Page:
(NCS contributor Israel Flanders returns for the third time this week with his review of the most recent EP from Australia’s Circles. This is yet another discovery for us by Israel that we think is well worth your time.)
Let’s just establish something here before I get started… Circles is NOT a djent band, and they shouldn’t be getting lumped in with that genre. These guys are better than the over-saturated circle jerk which that scene has become, and it’s almost offensive to me that they’re put in that category. With that said, let’s move on.
So WHAT ARE Circles? The easiest answer I can give you is an Australian band who generate a Sevendust-style of groove metal, but maybe even better than Sevendust, and that’s saying something. This band know how to lay down the groove and lay it down thick. We’re here to review Circles’ second EP (on Basick Records) called The Compass, and it’s truly a powerful package. Though it includes only 6 songs, it trumps a lot of what is out there right now.
The album opens with “The Frontlines”, which introduces itself through some funky, turntable-like synth sounds and immediately goes into a weighty, distorted groove. The verse riff fades in with some cool orchestral stuff above it and immediately moves into a very bendy groove riff with powerful, soulful vocal lines over it. This is where Circles’ greatest strength comes into play — their ability to write powerful, memorable melodies ALL OF THE TIME! (more after the jump — including the chance to hear all the tracks on the EP . . .)
Vocalist Perry has one of the best clean voices around right now, no doubt. His screams do leave something to be desired, but he so rarely employs them that it’s really a non-issue here. The chorus of “The Frontline” has that thick, layered, Sevendust sound and a very strong vocal melody behind it — one of the best choruses, if not THE best chorus, on this EP.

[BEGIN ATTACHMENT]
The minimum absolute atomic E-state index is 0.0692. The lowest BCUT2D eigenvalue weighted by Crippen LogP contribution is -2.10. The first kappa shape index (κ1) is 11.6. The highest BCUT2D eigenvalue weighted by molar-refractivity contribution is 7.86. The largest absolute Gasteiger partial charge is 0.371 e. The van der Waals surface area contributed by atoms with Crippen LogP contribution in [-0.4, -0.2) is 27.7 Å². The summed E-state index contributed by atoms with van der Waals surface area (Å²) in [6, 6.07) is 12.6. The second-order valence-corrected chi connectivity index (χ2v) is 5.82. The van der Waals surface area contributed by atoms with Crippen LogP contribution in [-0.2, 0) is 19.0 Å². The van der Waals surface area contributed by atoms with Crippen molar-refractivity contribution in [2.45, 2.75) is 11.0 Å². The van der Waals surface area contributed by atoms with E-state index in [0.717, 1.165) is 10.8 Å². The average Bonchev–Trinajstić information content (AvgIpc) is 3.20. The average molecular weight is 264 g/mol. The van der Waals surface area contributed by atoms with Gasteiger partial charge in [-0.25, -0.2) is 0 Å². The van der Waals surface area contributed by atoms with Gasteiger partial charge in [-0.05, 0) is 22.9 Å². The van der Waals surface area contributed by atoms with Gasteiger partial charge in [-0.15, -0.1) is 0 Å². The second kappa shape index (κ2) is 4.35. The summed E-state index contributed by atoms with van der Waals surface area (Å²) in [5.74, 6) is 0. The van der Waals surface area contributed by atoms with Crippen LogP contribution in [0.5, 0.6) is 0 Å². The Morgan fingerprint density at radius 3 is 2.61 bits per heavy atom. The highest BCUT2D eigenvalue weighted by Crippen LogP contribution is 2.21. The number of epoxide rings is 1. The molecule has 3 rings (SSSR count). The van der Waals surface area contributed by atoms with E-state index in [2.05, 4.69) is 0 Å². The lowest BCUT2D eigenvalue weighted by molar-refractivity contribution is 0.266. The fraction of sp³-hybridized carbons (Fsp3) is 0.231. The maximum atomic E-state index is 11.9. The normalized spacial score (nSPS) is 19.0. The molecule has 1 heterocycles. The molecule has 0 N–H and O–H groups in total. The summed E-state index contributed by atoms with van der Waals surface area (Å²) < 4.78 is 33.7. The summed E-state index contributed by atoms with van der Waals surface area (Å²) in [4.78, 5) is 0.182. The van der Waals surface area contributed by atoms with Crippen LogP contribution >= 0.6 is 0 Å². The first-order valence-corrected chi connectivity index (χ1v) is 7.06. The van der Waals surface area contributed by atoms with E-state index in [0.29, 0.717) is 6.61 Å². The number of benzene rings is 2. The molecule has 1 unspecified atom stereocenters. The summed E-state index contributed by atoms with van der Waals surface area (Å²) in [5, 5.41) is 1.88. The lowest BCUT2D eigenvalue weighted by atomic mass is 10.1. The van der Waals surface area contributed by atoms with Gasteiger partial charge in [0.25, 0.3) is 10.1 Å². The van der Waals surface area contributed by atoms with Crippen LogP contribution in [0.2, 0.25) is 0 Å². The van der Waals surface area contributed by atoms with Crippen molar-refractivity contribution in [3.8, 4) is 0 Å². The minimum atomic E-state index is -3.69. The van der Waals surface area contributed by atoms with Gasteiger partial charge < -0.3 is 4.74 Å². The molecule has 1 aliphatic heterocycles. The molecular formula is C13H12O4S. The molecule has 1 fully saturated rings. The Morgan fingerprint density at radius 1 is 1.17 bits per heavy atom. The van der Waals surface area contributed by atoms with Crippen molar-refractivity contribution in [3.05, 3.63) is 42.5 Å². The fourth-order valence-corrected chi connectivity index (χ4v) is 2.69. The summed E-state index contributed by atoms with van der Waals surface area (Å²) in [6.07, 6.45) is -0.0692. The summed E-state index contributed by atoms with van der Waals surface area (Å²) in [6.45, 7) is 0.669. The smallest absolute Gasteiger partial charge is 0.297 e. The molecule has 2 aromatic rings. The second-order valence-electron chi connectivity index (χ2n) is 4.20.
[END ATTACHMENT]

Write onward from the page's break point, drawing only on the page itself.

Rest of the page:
The second song is the single and current video track “Clouds Are Gathering”. It opens with a nice, eerie clean part and moves into a pimpin’ middle-eastern tinged riff that really stands out on this EP. The song also includes some very cool vocal harmony ideas, as well as the awesome pre-chorus that consists solely of vocals and an ambient piano. The chorus is also pretty cool — a single droning note with a vocal line weaving itself around it.
Next up is the song “Act 3”, which deceptively starts with really muted synth’s, only to bust into a fast riff (the only time speed is ever employed on this EP). Then the song suddenly stops, and Circles throws you another twist, in the form of an almost Korn-like ambience that exudes a VERY eerie vibe. I like the way the verse of this song gradually builds, starting only with the ambient music and the vocals and then bringing in the guitar to launch well-placed staccato chugs to build the tension. This song has a sweet, groovy breakdown at the end that seals the deal nicely.
But those songs are actually the weaker half of this EP. The last three songs, “Eye Embedded”, “The Design”, and “Ruins”, are much stronger, and that’s saying something, considering the quality of the music that precedes them.
In my mind, “Eye Embedded” is undoubtedly the best song on the album. It has a catchy, djenty, stop-start riff and spectacular layering in the chorus. The build-up to the breakdown and the ensuing, previously mentioned section bring out a nice dose of extra heaviness that was lacking ’til this point. “The Design” starts out with an almost Sikth-like riff but transitions into the closest thing to a djent song that these guys have put out thus far. The jarring, slightly disoriented feel in the chorus of this song is especially cool. “Ruins” closes out the EP with what is essentially Circles doing TesseracT, but perhaps better than TesseracT, and that’s also saying something. I especially love the pre-chorus of this song and the solo that assists in closing it out.
Overall, Circles’ The Compass EP is a standout effort, especially for a band so fresh on the scene. Check this out — you won’t regret it. Here’s the official video for “Clouds Are Gathering”: